Museo del Oro is home to more than 35,000 objects of pre-Colombian gold work. This is the place to see a gold replica of a Muisca boat used in the ritual of throwing gold into nearby Lake Guatavita to appease the gods. Similarly, there is a model of the Ciudad Perdida – the Lost City of Taironas – found near Santa Marta in 1975. The discovery has been deemed larger and more significant than Machu Picchu in South America’s archaeological eurekas. Also be sure to check out the strong room illuminated by the glint of 12,000 pieces of gold.
Another important addition to any tour of Bogotá is the Botero Museum where some 123 works of Fernando Botero and 87 works by other international artists of the
“Bogota ia a vibrant, cultral city with lots to share — the food, the music, the treasures, the history”
Renaissance and Impressionist periods can be enjoyed in an impressive modern space. There’s no charge, in accordance with the legendary Colombian painter’s wishes.
As a complement to the Botero, the Museum of Modern Art offers a look at the Latin American focus in graphic arts, industrial design and photography. Nearby, consider a sojourn in the Museum of Colonial Art to take in its important holdings of rare colonial art from Colombia.
History of the city, the country and the land can be found amid a smattering of great collections, which include the Museo de Bogotá, for an interpretation of the city surrounds, Museo del Siglo XIX, a preserved house with furnishings from the late 19th century, and the compelling Museo Arqueológico where pre-Columbian relics can be viewed in a preserved 17th century Spanish mansion.
If time is short, the best choice for area history would be the Museo Nacional downtown. The building, a former prison, houses what may be the country’s strongest archeological collection, including gold treasure. The top floor features 20th century fine art and sculptures.
The deals to be found here are in emeralds and leather goods. With Colombia’s meteoric rise in wealth and living standards over the past ten years, it’s no surprise that malls continue to flourish. Among the top shopping mall destinations you’ll find Santa Fe (Autopista Norte), currently the second-largest in South America. It’s located just a short fiveminute walk north of the Portal del Norte Transmillenio station.
Unicentro is a modern mall filled with western retail shops. Gran Estación is located in the west of the city near the airport El Dorado. Centro Andino, in the Zona Rosa, is a huge upscale space and a great place to find recognizable American brand items, such as Levi’s, Diesel, Esprit, Adidas, even Burger King.
For more indigenous items, the colorful Hacienda Santa Barbara is in an old “hacienda” inside the trendy bohemian neighborhood of Usaquén. This is the place to buy Colombian souvenirs, jewelry and certified emeralds. On Sundays the Usaquén flea market is nearby.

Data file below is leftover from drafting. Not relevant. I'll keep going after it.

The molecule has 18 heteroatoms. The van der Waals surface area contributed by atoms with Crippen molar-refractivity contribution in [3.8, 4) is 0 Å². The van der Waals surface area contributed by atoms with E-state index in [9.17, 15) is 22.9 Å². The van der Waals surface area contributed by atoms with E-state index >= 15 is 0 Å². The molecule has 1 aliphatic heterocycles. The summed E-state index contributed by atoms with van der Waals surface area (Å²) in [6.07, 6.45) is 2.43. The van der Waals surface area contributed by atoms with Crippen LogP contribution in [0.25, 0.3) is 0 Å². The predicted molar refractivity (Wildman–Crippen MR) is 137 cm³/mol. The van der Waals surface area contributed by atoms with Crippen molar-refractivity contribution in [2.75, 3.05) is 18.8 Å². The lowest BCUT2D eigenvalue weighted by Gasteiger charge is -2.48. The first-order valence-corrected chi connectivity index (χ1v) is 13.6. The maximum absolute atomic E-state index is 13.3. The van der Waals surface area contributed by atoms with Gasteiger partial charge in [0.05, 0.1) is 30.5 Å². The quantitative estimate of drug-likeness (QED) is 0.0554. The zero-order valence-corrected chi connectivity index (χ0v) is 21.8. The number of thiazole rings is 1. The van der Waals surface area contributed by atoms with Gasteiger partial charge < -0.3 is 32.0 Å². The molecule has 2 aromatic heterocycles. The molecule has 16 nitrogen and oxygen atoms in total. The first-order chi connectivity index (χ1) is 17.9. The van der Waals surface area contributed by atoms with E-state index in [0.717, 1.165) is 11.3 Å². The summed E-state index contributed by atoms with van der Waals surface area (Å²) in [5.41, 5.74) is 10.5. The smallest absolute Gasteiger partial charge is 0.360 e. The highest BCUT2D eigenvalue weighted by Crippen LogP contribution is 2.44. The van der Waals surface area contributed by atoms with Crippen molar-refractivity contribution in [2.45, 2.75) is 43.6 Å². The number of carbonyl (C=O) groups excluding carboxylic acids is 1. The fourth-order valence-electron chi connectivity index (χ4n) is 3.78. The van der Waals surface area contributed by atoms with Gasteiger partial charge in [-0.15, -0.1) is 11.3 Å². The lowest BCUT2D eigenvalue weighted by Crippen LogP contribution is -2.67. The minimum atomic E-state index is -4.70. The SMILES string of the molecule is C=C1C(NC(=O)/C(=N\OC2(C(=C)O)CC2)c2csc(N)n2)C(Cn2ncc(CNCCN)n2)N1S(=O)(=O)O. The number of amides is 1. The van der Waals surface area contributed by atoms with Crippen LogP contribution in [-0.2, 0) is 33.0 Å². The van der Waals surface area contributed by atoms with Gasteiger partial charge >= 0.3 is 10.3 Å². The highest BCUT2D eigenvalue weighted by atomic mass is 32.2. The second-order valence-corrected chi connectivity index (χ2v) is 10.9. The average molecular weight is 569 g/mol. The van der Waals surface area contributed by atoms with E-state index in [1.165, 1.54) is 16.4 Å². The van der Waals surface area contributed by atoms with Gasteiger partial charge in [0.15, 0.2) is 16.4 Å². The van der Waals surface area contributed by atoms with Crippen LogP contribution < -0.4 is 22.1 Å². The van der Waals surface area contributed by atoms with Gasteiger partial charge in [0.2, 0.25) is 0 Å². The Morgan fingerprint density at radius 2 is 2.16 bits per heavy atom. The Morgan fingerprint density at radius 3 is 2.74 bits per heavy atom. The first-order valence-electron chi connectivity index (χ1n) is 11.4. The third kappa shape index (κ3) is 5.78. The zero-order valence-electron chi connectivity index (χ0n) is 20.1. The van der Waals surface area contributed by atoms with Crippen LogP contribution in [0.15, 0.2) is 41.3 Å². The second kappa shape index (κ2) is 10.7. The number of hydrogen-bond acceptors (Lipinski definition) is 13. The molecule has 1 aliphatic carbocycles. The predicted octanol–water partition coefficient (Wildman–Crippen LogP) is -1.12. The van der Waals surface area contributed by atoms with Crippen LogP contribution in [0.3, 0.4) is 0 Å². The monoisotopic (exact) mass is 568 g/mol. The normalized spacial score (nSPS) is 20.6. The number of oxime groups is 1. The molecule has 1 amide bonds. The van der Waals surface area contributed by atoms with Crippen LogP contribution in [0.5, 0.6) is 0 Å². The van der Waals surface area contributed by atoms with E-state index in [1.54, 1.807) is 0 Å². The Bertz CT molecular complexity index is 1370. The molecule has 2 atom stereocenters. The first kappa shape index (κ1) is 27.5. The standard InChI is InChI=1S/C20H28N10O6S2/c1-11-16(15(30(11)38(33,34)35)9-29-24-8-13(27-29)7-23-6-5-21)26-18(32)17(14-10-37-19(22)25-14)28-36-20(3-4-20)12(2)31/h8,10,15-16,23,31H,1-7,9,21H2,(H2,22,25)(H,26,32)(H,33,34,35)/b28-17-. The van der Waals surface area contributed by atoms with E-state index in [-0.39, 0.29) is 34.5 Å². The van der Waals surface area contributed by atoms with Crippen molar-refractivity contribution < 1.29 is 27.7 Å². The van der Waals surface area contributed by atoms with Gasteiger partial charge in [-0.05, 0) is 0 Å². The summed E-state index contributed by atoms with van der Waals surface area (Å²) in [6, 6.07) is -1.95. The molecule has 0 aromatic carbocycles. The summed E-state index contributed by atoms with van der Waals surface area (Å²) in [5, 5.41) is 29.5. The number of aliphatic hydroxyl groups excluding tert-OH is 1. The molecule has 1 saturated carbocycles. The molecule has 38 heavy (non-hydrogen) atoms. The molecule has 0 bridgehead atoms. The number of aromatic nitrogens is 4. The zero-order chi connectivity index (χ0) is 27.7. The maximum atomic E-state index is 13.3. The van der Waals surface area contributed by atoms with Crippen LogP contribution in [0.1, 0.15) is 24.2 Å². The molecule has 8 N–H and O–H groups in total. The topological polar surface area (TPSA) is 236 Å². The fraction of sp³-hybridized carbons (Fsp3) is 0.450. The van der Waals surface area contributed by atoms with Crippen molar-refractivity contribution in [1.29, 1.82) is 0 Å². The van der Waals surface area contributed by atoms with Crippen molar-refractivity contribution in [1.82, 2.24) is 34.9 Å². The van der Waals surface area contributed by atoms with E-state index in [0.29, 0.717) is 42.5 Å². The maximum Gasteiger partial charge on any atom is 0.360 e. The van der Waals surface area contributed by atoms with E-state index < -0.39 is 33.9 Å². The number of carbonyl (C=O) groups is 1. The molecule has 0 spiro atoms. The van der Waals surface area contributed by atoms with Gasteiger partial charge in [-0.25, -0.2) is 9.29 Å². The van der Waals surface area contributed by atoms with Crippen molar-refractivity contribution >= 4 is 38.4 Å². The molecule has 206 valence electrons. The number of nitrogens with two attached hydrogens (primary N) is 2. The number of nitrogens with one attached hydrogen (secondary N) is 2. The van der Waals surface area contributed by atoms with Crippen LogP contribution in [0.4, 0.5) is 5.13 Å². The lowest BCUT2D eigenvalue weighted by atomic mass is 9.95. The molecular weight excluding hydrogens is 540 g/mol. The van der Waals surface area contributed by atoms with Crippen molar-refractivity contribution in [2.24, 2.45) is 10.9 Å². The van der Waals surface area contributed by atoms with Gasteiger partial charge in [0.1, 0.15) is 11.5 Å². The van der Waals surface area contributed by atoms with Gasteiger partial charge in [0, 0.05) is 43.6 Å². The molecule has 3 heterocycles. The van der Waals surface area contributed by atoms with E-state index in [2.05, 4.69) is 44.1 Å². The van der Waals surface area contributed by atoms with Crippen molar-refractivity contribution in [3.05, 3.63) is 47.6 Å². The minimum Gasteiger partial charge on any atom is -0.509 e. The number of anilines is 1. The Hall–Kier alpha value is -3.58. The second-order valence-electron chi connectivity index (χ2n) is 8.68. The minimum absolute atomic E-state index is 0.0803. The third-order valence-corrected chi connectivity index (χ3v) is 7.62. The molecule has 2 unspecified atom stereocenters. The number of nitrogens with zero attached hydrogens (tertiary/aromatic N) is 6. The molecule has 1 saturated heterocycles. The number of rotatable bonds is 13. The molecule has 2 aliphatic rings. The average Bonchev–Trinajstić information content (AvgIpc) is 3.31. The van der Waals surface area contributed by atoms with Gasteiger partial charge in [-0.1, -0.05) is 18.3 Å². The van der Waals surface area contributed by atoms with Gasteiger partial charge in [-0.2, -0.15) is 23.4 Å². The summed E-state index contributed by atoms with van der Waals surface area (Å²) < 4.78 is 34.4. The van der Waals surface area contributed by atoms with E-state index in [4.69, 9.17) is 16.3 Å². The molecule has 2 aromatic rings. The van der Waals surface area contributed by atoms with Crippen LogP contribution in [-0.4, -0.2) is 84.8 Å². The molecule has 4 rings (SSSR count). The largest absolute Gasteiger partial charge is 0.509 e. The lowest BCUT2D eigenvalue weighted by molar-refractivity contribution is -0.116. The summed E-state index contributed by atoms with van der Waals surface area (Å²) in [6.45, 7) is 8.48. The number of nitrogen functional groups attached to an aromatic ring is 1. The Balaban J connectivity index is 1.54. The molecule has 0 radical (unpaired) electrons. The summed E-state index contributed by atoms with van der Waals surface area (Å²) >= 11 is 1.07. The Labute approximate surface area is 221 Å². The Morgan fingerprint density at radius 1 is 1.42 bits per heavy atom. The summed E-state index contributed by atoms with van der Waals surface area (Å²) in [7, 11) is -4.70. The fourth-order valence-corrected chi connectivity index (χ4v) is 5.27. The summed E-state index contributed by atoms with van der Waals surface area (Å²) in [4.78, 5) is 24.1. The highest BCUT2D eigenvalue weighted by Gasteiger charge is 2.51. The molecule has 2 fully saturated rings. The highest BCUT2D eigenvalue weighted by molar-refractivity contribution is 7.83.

Gem hounds will want to head to what could be considered Emerald Central in Bogotá along Avenida Jiménez. The stones here come right from the mines and need to be examined like diamonds for the four C’s.
For leatherwear that is made to order, try Barrio Gaitan where rows of stores and sewing machines knocking out leather clothing can whip up any request.
Be mindful that there’s a 16 percent VAT added to purchases, especially at high-end retail stories.
What’s Cooking in Bogotá?
For fruit familiar and fruit not seen elsewhere, the spot to ogle and squeeze is the Paloquemao food market. Look, touch, see, smell and then head for the flowers, also a spectacle in these parts.
But to taste the real fruits of Bogotá’s culinary traditions, head to Candelaria and to Chapinero – also known as Zone G (for gourmet). For an“off-the-grid”dining recommendation: Estrella de los Rios. It’s a small place
in the more run down Macarena neighborhood but it has a big reputation and it may be hard to get a table. Estrella looks after her guests like they’re family and word is, if she doesn’t like her guests, she kicks them out – perhaps, again, like family. She cooks what she likes and changes her mind often – usually Colombian to Cuban to Coastal. Average tab might be $55 for five courses.
Typical Colombia dishes can be summarized in these four plates:
Arepas: Corn flour based pancakes, sometimes made with cheese or slightly salted, depending on personal taste.
Empanadas: The closest comparison would be pastries or potpie. Each region has its own recipe – usually involving meat, potatoes, vegetables and rice wrapped in a corn flour crust.
Tamal: A mixture of meat, chicken, potato, vegetables and yellow corn wrapped in plantain leaves and then boiled. Should be accompanied by a large mug of hot chocolate.